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Narrative of the Life of Frederick Douglass, an American Slave

Narrative of the Life of Frederick Douglass, an American Slave( )
Author: Douglass, Frederick
ISBN:978-1-7286-9224-1
Publication Date:Oct 2018
Publisher:Independently Published
Book Format:Paperback
List Price:USD $7.00
Book Description:

CHAPTER II was born in Tuckahoe, near Hillsborough, and about twelve miles fromEaston, in Talbot county, Maryland. I have no accurate knowledge of myage, never having seen any authentic record containing it. By far thelarger part of the slaves know as little of their ages as horses know oftheirs, and it is the wish of most masters within my knowledge to keeptheir slaves thus ignorant. I do not remember to have ever met a slavewho could tell of his birthday. They seldom come nearer to...
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Author Biography
Douglass, Frederick (Author)
Born a slave in Maryland in about 1817, Frederick Douglass never became accommodated to being held in bondage. He secretly learned to read, although slaves were prohibited from doing so. He fought back against a cruel slave-breaker and finally escaped to New Bedford, Massachusetts, in 1838 at about the age of 21. Despite the danger of being sent back to his owner if discovered, Douglass became an agent and eloquent orator for the Massachusetts Antislavery Society. He lectured extensively in both England and the United States. As an ex-slave, his words had tremendous impact on his listeners.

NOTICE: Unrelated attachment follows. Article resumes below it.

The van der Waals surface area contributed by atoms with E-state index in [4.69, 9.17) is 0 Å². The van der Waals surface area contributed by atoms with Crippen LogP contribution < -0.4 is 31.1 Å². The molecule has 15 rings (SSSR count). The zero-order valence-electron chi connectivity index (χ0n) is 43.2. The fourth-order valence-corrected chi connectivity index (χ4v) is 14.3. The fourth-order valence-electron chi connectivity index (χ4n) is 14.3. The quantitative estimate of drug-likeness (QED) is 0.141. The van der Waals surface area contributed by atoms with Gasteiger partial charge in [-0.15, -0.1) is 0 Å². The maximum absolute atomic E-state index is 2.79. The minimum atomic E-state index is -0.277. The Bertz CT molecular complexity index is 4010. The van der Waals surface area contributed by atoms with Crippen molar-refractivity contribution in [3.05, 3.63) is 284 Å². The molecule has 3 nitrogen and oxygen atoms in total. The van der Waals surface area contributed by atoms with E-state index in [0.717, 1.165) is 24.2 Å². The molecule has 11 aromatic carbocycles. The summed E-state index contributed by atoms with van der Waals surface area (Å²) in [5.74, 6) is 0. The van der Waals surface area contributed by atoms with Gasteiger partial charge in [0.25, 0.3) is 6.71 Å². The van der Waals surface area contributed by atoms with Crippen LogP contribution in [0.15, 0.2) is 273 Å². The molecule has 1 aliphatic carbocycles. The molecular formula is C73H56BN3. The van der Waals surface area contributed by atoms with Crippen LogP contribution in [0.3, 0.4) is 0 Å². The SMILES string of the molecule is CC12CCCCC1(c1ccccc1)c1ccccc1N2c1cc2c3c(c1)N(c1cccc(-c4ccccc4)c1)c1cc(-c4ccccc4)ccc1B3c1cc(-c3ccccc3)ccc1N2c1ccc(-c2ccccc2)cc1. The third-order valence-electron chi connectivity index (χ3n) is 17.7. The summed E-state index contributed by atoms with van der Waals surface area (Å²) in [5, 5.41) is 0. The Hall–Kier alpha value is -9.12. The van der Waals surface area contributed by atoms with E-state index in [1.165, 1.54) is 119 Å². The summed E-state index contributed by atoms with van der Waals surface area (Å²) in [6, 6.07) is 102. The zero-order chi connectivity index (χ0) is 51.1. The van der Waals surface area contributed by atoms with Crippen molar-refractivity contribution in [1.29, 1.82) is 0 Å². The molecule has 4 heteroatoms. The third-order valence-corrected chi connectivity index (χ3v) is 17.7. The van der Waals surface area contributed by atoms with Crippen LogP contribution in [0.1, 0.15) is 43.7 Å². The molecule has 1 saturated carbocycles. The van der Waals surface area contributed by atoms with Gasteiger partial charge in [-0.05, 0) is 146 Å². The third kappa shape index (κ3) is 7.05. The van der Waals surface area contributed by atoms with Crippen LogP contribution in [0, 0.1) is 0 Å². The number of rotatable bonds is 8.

In 1845 Douglass wrote his autobiography, Narrative of the Life of Frederick Douglass, which increased his fame. Concerned that he might be sent back to slavery, he went to Europe. He spent two years in England and Ireland speaking to antislavery groups.

Douglass returned to the United States a free man and settled in Rochester, New York, where he founded a weekly newspaper, The North Star, in 1847. In the newspaper he wrote articles supporting the antislavery cause and the cause of human rights. He once wrote, "The lesson which [the American people] must learn, or neglect to do so at their own peril, is that Equal Manhood means Equal Rights, and further, that the American people must stand for each and all for each without respect to color or race."

During the Civil War, Douglass worked for the Underground Railroad, the secret route of escape for slaves. He also helped recruit African-Americans soldiers for the Union army. After the war, he continued to write and to speak out against injustice. In addition to advocating education for freed slaves, he served in several government posts, including United States representative to Haiti.

In 1855, a longer version of his autobiography appeared, and in 1895, the year of Douglass's death, a completed version was published. A best-seller in its own time, it has since become available in numerous edi



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